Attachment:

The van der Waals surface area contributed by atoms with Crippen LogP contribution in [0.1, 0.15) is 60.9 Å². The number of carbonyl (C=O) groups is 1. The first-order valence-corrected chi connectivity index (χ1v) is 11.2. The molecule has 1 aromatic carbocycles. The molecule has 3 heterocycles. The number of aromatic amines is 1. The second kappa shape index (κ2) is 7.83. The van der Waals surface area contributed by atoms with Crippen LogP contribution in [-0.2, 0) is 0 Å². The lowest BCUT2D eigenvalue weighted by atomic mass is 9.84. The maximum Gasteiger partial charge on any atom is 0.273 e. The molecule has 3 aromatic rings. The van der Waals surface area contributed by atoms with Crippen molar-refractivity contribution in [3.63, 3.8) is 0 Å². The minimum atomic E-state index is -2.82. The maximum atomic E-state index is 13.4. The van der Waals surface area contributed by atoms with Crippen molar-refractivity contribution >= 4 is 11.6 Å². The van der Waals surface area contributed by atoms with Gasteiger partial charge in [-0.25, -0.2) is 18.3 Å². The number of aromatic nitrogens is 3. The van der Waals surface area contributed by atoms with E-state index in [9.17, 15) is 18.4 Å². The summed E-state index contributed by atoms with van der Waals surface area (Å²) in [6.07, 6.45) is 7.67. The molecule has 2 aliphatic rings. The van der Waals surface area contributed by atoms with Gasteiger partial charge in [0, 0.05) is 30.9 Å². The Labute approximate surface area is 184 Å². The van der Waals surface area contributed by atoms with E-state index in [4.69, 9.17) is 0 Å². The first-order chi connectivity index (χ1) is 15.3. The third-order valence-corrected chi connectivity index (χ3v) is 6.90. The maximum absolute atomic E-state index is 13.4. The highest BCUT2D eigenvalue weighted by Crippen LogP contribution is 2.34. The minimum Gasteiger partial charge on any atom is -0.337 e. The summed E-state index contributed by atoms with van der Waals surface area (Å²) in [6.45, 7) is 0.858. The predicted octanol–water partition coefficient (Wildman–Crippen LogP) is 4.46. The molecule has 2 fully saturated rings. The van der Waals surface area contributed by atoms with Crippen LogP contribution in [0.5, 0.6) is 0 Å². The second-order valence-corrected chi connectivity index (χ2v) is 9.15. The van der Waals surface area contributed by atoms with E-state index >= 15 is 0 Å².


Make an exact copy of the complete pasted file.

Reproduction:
The van der Waals surface area contributed by atoms with Crippen LogP contribution in [0.1, 0.15) is 60.9 Å². The number of carbonyl (C=O) groups is 1. The first-order valence-corrected chi connectivity index (χ1v) is 11.2. The molecule has 1 aromatic carbocycles. The molecule has 3 heterocycles. The number of aromatic amines is 1. The second kappa shape index (κ2) is 7.83. The van der Waals surface area contributed by atoms with Crippen LogP contribution in [-0.2, 0) is 0 Å². The lowest BCUT2D eigenvalue weighted by atomic mass is 9.84. The maximum Gasteiger partial charge on any atom is 0.273 e. The molecule has 3 aromatic rings. The van der Waals surface area contributed by atoms with Crippen molar-refractivity contribution in [3.63, 3.8) is 0 Å². The minimum atomic E-state index is -2.82. The maximum atomic E-state index is 13.4. The van der Waals surface area contributed by atoms with Crippen molar-refractivity contribution >= 4 is 11.6 Å². The van der Waals surface area contributed by atoms with Gasteiger partial charge in [-0.25, -0.2) is 18.3 Å². The number of aromatic nitrogens is 3. The van der Waals surface area contributed by atoms with E-state index in [9.17, 15) is 18.4 Å². The summed E-state index contributed by atoms with van der Waals surface area (Å²) in [6.07, 6.45) is 7.67. The molecule has 2 aliphatic rings. The van der Waals surface area contributed by atoms with Gasteiger partial charge in [0, 0.05) is 30.9 Å². The Labute approximate surface area is 184 Å². The van der Waals surface area contributed by atoms with E-state index in [4.69, 9.17) is 0 Å². The first-order chi connectivity index (χ1) is 15.3. The third-order valence-corrected chi connectivity index (χ3v) is 6.90. The maximum absolute atomic E-state index is 13.4. The highest BCUT2D eigenvalue weighted by Crippen LogP contribution is 2.34. The minimum Gasteiger partial charge on any atom is -0.337 e. The summed E-state index contributed by atoms with van der Waals surface area (Å²) in [6.45, 7) is 0.858. The predicted octanol–water partition coefficient (Wildman–Crippen LogP) is 4.46. The molecule has 2 fully saturated rings. The van der Waals surface area contributed by atoms with Crippen LogP contribution in [0.5, 0.6) is 0 Å². The second-order valence-corrected chi connectivity index (χ2v) is 9.15. The van der Waals surface area contributed by atoms with E-state index >= 15 is 0 Å².